Direct numerical simulation of particle deposition onto a free-slip and no-slip surface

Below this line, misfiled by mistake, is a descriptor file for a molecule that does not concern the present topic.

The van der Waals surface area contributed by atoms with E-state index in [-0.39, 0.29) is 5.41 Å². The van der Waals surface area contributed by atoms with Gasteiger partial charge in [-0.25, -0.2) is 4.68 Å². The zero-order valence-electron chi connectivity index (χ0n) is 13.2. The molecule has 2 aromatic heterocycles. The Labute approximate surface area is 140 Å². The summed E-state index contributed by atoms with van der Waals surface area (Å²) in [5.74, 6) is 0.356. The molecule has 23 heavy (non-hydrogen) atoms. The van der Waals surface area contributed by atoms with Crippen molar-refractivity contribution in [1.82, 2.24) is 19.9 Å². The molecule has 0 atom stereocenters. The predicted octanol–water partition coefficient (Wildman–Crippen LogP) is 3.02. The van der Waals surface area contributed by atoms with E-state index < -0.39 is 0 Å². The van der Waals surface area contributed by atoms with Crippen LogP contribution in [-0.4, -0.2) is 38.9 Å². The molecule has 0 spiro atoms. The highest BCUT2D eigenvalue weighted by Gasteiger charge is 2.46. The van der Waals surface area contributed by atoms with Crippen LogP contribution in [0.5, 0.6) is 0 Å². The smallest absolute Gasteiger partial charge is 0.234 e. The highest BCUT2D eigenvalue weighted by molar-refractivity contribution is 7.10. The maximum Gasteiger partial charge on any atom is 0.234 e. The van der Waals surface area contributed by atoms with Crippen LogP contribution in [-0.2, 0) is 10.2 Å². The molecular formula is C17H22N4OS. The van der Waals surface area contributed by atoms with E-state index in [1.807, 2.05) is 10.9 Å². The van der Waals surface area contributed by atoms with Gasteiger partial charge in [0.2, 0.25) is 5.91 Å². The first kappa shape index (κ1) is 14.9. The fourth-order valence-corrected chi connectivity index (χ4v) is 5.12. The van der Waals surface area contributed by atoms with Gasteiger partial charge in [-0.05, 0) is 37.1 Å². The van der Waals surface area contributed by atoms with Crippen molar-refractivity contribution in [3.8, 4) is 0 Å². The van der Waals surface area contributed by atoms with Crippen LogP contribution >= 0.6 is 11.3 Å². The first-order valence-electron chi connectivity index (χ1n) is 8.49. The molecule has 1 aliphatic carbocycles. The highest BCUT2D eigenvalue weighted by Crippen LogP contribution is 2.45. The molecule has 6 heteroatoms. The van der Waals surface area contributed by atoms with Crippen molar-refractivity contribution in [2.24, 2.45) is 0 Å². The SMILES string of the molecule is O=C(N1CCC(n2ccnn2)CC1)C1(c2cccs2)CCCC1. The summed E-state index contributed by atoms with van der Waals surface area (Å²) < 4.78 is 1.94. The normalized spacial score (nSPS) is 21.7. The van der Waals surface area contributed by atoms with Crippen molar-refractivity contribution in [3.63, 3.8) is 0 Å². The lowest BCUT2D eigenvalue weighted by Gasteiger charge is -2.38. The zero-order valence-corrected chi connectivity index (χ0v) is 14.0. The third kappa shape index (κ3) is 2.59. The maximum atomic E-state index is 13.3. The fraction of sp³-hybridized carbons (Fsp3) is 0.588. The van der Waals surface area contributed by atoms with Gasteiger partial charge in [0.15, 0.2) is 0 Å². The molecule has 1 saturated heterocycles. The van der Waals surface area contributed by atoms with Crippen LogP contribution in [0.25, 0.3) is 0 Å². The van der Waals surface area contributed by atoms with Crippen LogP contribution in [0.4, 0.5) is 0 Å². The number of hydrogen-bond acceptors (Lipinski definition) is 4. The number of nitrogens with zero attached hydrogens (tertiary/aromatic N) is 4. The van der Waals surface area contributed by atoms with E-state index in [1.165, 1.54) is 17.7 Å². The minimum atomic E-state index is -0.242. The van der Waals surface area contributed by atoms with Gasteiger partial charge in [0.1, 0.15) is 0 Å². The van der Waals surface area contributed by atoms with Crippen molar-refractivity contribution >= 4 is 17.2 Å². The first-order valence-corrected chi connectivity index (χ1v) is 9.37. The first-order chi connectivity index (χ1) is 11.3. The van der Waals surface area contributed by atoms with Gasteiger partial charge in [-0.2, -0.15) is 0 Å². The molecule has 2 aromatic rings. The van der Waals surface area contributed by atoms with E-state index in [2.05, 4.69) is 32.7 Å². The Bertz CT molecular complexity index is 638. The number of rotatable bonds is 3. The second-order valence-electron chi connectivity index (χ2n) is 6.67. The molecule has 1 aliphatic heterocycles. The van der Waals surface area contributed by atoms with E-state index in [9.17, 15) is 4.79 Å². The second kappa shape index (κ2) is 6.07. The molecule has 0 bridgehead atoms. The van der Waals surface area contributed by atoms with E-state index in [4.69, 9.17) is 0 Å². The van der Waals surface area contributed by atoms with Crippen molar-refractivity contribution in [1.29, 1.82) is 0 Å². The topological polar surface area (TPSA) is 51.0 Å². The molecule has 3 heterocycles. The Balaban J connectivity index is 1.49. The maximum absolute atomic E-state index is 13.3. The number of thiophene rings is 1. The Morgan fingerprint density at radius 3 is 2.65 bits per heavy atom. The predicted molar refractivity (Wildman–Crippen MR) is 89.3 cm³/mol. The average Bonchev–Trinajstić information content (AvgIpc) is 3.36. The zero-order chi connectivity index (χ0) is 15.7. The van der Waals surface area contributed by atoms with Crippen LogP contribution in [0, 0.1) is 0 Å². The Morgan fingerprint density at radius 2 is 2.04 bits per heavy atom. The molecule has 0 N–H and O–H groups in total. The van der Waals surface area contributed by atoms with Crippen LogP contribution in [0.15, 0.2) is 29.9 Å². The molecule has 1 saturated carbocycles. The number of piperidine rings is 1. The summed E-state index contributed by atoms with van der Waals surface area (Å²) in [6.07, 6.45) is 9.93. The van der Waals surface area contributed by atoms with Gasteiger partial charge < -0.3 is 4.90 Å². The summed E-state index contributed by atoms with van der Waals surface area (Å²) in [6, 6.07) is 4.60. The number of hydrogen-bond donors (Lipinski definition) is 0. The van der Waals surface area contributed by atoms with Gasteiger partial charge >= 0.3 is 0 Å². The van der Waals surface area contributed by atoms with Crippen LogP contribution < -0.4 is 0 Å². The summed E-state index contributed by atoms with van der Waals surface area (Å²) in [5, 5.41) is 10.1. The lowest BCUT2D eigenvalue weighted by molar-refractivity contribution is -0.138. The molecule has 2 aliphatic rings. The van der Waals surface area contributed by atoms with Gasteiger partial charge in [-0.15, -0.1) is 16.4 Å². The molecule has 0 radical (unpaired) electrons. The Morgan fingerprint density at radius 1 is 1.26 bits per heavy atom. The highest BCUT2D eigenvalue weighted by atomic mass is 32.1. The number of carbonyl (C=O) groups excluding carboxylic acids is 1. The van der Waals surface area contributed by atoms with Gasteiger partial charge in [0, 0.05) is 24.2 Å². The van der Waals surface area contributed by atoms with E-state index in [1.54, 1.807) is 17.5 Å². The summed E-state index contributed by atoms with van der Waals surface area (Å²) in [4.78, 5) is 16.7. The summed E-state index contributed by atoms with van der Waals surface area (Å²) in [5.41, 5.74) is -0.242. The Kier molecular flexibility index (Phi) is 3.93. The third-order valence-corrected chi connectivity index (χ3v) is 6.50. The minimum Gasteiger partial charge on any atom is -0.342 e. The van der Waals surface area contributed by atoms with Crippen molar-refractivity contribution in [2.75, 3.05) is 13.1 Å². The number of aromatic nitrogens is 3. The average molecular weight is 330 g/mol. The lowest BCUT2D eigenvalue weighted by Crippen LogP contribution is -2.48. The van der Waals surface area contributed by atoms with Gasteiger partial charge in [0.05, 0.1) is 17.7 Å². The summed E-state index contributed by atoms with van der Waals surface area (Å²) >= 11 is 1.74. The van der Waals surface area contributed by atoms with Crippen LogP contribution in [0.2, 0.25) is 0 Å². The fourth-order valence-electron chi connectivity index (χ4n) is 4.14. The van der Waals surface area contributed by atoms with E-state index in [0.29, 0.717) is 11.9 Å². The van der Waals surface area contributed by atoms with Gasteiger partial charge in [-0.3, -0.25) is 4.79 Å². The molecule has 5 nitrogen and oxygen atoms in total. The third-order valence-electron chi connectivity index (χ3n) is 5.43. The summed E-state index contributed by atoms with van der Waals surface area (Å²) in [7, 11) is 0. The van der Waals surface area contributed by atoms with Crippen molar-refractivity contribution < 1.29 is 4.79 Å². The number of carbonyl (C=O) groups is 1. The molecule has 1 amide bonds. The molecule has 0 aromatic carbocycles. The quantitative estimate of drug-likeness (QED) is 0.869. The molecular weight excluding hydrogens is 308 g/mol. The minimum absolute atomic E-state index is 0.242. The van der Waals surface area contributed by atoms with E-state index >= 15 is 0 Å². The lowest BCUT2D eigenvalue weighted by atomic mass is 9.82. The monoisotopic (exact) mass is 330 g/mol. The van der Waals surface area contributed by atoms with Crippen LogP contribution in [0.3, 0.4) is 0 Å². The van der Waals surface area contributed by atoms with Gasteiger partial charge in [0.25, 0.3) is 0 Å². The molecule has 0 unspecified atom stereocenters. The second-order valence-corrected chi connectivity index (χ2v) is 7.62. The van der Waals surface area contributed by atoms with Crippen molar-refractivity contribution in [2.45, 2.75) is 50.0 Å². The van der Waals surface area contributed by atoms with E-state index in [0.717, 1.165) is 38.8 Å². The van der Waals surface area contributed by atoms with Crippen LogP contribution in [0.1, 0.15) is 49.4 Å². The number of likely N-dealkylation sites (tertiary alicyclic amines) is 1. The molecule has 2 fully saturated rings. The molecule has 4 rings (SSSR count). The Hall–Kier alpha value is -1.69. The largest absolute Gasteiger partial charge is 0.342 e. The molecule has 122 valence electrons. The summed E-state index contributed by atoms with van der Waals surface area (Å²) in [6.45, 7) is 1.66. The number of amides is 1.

We consider here the direct numerical simulation (DNS) of channel flow with two different surfaces: a no-slip, fixed wall and on the opposite side a free-slip, free surface. The simulated velocity field agrees well with the experimental data for a free-surface flow obtained by Komori et al. [Int. J. Heat Mass Transf. 25, 513 (1982)]. The DNS is used to simulate particle trajectories, which are computed with a dynamic particle equation in which only the drag force given by the Stokes law is taken into account. For the particle time scale, nondimensionalized in terms of the fixed-wall friction velocity and the kinematic viscosity, we use the values τ+ = 5 and τ+ = 15. A statistically stationary condition is studied that is obtained by the introduction of a uniform distribution of particles at the beginning of the channel and by continuous removal through deposition at the two walls. The steady-state concentration distribution is nonuniform across the channel width, primarily due to the process whereby particles are trapped close to the surface. Moreover, we find that the wall–normal concentration profiles are self-similar. The deposition on both the no-slip and the free-slip wall can be described by a constant deposition coefficient, with for τ+ = 5 the larger value on the free-slip wall and for τ+ = 15 the opposite, i.e., the larger value over the no-slip wall. To study the deposition process in more detail we consider the cross channel particle fluxes and velocity statistics that are conditioned on deposition events. By means of instantaneous near-wall particle distributions we also consider the patterns of particles and their accumulation in certain areas of the flow. For a no-slip surface the well-known result that particles tend to collect in the low-speed streaks is confirmed. The patterns of particles near the free-slip surface are completely different, which can be explained in terms of the different types of coherent structures that are present near this surface. © 1998 American Institute of Physics.